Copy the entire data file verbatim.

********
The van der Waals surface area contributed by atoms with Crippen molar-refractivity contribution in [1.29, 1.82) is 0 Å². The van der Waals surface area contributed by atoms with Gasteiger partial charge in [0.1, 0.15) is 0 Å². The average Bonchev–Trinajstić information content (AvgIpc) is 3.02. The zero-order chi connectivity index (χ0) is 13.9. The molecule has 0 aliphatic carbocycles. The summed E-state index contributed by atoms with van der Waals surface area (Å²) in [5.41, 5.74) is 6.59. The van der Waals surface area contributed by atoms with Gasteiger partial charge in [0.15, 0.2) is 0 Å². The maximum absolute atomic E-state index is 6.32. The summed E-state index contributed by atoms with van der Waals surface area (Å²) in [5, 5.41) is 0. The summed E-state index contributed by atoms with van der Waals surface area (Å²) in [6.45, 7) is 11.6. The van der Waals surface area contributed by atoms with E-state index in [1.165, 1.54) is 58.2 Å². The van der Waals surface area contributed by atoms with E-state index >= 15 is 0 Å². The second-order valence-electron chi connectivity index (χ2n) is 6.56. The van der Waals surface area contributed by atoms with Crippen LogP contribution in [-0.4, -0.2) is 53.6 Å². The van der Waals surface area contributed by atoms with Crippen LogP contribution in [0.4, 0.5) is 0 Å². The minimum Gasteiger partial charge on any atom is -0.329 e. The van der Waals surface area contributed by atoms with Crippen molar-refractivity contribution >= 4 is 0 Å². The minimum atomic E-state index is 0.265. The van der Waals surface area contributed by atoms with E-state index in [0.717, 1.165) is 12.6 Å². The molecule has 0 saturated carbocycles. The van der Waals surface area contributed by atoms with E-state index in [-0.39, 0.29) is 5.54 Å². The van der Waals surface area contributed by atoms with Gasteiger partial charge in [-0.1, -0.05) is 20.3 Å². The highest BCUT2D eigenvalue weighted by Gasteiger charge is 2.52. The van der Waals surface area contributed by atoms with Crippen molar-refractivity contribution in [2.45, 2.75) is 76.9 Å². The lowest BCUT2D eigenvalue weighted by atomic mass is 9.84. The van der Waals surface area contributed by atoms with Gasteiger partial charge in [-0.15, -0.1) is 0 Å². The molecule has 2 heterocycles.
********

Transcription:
The van der Waals surface area contributed by atoms with Crippen molar-refractivity contribution in [1.29, 1.82) is 0 Å². The van der Waals surface area contributed by atoms with Gasteiger partial charge in [0.1, 0.15) is 0 Å². The average Bonchev–Trinajstić information content (AvgIpc) is 3.02. The zero-order chi connectivity index (χ0) is 13.9. The molecule has 0 aliphatic carbocycles. The summed E-state index contributed by atoms with van der Waals surface area (Å²) in [5.41, 5.74) is 6.59. The van der Waals surface area contributed by atoms with Gasteiger partial charge in [0.15, 0.2) is 0 Å². The maximum absolute atomic E-state index is 6.32. The summed E-state index contributed by atoms with van der Waals surface area (Å²) in [5, 5.41) is 0. The summed E-state index contributed by atoms with van der Waals surface area (Å²) in [6.45, 7) is 11.6. The van der Waals surface area contributed by atoms with E-state index in [1.165, 1.54) is 58.2 Å². The van der Waals surface area contributed by atoms with E-state index >= 15 is 0 Å². The second-order valence-electron chi connectivity index (χ2n) is 6.56. The van der Waals surface area contributed by atoms with Crippen LogP contribution in [-0.4, -0.2) is 53.6 Å². The van der Waals surface area contributed by atoms with Crippen LogP contribution in [0.4, 0.5) is 0 Å². The minimum Gasteiger partial charge on any atom is -0.329 e. The van der Waals surface area contributed by atoms with Crippen molar-refractivity contribution >= 4 is 0 Å². The minimum atomic E-state index is 0.265. The van der Waals surface area contributed by atoms with E-state index in [0.717, 1.165) is 12.6 Å². The molecule has 0 saturated carbocycles. The van der Waals surface area contributed by atoms with E-state index in [-0.39, 0.29) is 5.54 Å². The van der Waals surface area contributed by atoms with Gasteiger partial charge in [-0.1, -0.05) is 20.3 Å². The highest BCUT2D eigenvalue weighted by Gasteiger charge is 2.52. The van der Waals surface area contributed by atoms with Crippen molar-refractivity contribution in [2.45, 2.75) is 76.9 Å². The lowest BCUT2D eigenvalue weighted by atomic mass is 9.84. The van der Waals surface area contributed by atoms with Gasteiger partial charge in [-0.15, -0.1) is 0 Å². The molecule has 2 heterocycles.